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While controversy surrounds Florida greyhound racing, the sport is quietly fading away

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PHOTO BY JEREMY REPER
  • Photo by Jeremy Reper

Havernick says it was a shame, but they'll just keep soldiering on.

"They killed the bill," he tells Orlando Weekly. "We'll just keep trying. Hopefully something will eventually do something that's best for the tracks. Hopefully it will be good for everyone one day."

Smith, speaking about his own failed bill, says he was disappointed but determined to press on with future bills in the same arena.

"Passing a new greyhound protection bill in the House during my first session was a heavy lift, but we got it done," he wrote in a Facebook message to Orlando Weekly. "Unfortunately, the dog racing industry is a powerful special interest with friends in both parties. That's why the bill failed to pass the Senate. It's why Florida is one of the only states left where cruel and inhumane dog racing continues. Make no mistake – I'm not going anywhere, and I won't stop fighting to protect these greyhounds as long as I'm in the Legislature."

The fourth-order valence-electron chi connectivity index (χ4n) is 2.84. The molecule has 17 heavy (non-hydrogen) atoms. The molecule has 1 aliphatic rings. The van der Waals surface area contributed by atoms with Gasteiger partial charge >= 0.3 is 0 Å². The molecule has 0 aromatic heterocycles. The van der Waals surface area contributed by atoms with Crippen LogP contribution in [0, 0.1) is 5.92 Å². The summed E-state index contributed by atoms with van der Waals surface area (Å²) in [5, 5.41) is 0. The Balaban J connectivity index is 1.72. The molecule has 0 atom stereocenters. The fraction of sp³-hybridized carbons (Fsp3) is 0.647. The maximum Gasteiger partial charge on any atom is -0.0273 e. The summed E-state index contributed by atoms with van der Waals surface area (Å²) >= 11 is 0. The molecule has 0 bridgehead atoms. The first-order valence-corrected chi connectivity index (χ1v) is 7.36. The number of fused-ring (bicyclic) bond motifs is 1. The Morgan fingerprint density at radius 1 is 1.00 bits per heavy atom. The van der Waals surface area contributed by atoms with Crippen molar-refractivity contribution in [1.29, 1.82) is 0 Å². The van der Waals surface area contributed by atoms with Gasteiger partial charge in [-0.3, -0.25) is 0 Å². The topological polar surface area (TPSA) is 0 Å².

In his office at the Melbourne Greyhound Park casino, O'Brien bemoans the state of the greyhound racing industry.

"It's a sad thing," he says. "The industry is spiraling downward."

He maintains, as some other greyhound racing owners do, that the dogs are all kept safe and no harm comes to them. But PETA claims that "countless" greyhounds are killed each year if their owners decide that they aren't fast enough to win races. "Dogs have been shot, bludgeoned or simply dumped to fend for themselves. Those who make the first cut live on borrowed time: Their lives are secure only as long as they make money for their owners. Illness and injuries – including broken legs, heatstroke and heart attacks – claim the lives of many dogs," O'Connor writes.

Unable to hide his irritation toward some of the animal activists who have demonized his industry, O'Brien says they should educate themselves further and visit places like Melbourne Greyhound Park to see that not all of it is so dire.

"We're doing it right," he says. "We care."

He gestures to the pictures on the wall of his office, several of which depict dogs sitting in various peaceful settings, and says they're "dog people" there.

As for the industry itself, O'Brien has no illusions – it isn't the same as it once was.

"It's an industry that has seen its time," he says. "I wish it was better, but it's not. It's nobody's fault. The world changes."

Due to a reporting error, this story originally quoted Rep. Smith as saying sterilization was a side effect of steroid usage. We misheard him; what he actually said was virilization. We regret the error.

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